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$1 Property Sale Program Expanding to Roseland, Pullman

By Joe Ward | September 11, 2015 10:55am
 Vacant lots in Roseland and Pullman will be available for $1 through the city's
Vacant lots in Roseland and Pullman will be available for $1 through the city's "large lots" program.
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DNAinfo/Andrea V. Watson

CHICAGO — Having successfully returned hundreds of blighted properties to the tax rolls, the city has announced it will expand the $1 property sale program to Roseland and Pullman.

More than 300 vacant properties in the two Far South Side neighborhoods will be sold for just $1 through the city's "large lots" program, which seeks to encourage beautification and development in specific neighborhoods through the unloading of city-owned properties on the cheap.

Applications for the 286 Roseland lots and 20 Pullman lots will be accepted from Tuesday through Oct. 31, Mayor Rahm Emanuel's office announced Friday morning. The city said applications can be found at largelots.org.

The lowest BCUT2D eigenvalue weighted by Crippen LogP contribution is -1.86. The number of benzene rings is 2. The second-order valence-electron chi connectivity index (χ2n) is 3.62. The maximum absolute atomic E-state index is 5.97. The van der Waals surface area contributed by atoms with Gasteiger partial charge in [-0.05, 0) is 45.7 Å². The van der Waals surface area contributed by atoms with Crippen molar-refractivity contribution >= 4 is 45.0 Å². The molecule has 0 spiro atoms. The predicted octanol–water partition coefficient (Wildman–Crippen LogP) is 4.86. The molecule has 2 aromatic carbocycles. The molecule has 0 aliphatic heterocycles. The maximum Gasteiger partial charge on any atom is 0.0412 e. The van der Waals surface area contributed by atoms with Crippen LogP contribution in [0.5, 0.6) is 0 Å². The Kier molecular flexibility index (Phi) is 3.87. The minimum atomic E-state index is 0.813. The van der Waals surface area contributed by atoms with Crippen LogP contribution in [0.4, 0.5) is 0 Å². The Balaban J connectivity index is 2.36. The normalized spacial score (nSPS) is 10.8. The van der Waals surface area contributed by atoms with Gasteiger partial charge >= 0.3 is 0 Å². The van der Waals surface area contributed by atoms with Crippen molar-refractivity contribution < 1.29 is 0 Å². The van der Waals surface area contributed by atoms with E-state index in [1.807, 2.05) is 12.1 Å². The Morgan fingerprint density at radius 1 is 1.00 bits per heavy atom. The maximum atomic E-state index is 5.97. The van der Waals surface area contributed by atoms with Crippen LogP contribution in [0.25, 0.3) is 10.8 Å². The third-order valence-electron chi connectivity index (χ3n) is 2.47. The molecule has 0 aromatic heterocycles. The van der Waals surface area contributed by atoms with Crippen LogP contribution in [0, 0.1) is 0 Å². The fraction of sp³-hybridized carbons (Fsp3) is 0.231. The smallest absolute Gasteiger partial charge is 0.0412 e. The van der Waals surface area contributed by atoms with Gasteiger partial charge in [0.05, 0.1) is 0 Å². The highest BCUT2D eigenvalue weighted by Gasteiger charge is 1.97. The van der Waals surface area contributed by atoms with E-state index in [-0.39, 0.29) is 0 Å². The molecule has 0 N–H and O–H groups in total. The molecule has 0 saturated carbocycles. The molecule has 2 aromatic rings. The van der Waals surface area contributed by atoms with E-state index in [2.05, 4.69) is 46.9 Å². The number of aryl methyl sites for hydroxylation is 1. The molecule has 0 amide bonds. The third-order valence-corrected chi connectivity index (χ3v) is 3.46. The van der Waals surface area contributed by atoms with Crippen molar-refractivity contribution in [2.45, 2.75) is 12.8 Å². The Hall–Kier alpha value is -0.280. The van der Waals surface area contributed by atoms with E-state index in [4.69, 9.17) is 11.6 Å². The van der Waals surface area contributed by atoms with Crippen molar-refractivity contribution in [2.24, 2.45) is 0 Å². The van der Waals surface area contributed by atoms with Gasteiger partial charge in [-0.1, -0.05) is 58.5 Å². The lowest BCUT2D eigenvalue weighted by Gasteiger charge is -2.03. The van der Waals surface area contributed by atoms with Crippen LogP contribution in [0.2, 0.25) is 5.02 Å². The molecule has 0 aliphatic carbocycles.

This is the fourth iteration of the program, which began in 2014 in Englewood before expanding to East Garfield Park and then Austin.

“The success of the Large Lot program shows what is possible when once vacant lots now serve as important community anchors,” Emanuel said in a statement. “The ongoing expansion of this program reflects the desire Chicagoans have for helping to strengthen their communities block by block, helping ensure the city remains a great place to live and work.”

More than 430 lots have been sold in Englewood and East Garfield Park, and the sale of another 90 lots in Austin is awaiting approval from City Council, the city said. The properties are typically vacant lots that were turned over to the city through property-tax delinquency or demolition liens.

In order to qualify as a buyer, an applicant must: own property on the block, be current on their property taxes and have no outstanding city debt, according to the city. The properties are sold as-is, the city said.

Emanuel in 2014 announced the program as part of a five-year housing plan and touted their financial benefits by moving property upkeep costs to the private sector while also putting hundreds of properties back on the tax rolls.

Many of the properties have been bought by next-door neighbors, community groups and nonprofits. Some have used the program to expand their properties or make community areas.

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